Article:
The liquor is now called wash, and descends by gravitation into the Wash Charger, from whence it is pumped into the Wash Still, holding about 3,700 gallons, which contains in its interior the old-fashioned revolving chain arrangement for stirring the wash, so as to prevent it from burning. From this Still the spirit goes into the Worm or Condensers, two large tanks placed outside, continuously renewed with mountain water, which is conducted underground from the springs before referred to. These Worms are circular tubes of 14 inches in diameter, decreasing to about 41 inches at the bottom.
From the Worm the spirit passes through the safe, an instrument for testing, locked up and under the charge of the Excise gentlemen, who from the time the wash enters the Still, henceforth have their eye upon it, and every vessel is by them securely locked.
From the safe the spirit falls into the low-wines Receiver, from whence it is pumped up into the low wines and feints Charger, holding 3,000 gallons. It is now run into the low wines and feints Still, holding 750 gallons, and for a second time undergoes the same process as from the wash Still. The pure spirit is now pumped into a large vat placed in the Spirit Store, a contiguous building, where it is filled into casks, weighed, branded, and sent into the Warehouses.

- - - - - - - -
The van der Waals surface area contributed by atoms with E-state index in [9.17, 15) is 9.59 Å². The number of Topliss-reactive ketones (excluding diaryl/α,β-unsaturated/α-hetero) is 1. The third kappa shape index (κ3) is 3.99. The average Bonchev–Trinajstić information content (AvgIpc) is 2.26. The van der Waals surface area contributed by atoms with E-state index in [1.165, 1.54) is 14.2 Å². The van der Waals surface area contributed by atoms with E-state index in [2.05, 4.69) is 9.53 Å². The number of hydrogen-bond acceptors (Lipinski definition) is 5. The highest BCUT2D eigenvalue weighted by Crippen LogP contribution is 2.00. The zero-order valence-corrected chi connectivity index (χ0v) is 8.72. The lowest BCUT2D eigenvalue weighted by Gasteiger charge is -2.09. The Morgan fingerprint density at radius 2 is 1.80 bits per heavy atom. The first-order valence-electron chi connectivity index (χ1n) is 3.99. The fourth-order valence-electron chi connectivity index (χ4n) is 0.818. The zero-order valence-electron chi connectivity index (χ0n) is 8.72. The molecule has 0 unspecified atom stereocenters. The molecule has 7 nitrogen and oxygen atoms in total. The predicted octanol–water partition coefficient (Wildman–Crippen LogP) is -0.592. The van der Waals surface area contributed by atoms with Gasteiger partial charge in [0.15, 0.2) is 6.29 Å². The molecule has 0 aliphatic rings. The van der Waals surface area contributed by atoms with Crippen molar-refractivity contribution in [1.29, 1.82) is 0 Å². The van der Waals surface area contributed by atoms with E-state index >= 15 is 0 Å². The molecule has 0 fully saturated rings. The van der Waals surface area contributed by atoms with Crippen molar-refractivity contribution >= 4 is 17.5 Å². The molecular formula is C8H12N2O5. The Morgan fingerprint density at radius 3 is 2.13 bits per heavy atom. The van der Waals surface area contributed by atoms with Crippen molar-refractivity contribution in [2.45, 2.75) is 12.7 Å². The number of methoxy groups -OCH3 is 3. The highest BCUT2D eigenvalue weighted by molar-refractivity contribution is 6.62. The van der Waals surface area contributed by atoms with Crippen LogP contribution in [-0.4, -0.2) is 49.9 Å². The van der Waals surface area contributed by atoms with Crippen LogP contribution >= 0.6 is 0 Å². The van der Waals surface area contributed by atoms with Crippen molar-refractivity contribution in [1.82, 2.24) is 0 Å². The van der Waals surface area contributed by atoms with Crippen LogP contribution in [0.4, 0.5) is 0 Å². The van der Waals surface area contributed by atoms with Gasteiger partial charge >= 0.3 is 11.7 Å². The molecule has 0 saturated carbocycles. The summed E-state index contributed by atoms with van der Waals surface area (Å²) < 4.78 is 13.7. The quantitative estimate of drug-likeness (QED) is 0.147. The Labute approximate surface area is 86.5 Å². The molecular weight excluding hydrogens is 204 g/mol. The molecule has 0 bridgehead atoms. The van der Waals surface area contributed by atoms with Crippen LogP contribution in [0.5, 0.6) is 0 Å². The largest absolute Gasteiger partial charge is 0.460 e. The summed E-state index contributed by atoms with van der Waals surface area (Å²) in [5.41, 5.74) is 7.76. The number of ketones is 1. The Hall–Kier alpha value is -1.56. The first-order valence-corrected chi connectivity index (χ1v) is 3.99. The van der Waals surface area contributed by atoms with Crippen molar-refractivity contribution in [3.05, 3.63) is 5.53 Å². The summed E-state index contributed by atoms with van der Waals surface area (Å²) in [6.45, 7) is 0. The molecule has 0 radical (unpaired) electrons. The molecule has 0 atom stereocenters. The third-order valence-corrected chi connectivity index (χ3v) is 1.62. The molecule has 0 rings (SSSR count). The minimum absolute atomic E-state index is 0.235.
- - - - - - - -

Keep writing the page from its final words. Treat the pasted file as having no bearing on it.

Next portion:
We were now conducted to the Engine House, which contains a twelve horse-power horizontal engine and a large tubular steam boiler; to the coopery, engineers, carpenters, and painters’ shops, the smithy, stores, and cart sheds; and last, not least, to the magnificent stabling, which at the time of our visit contained thirty horses.
Attached to the Distillery is a capital farm-steading, in which there are about forty cows, one-half of them of the fashionable pure-bred polled breed, and the other mostly pure-birth short-horned; also other feeding cattle, in all about 120 head, which consume the draff and spent wash of the Distillery, much to their own satisfaction and profit to the proprietor.
About fifty men are employed on the establishment, for whose comfort excellent cottages, bothies, dormitories, and farm kitchens have been provided.
There are four Excise officers on the premises; the chief, Mr. Hogan, is a thoroughly practical and scientific, gentleman. The Stills are all of the old-fashioned Pot kind, and the Whisky, which is pure Highland Malt, is shipped to all parts of the world. The annual output is nearly 200,000 gallons.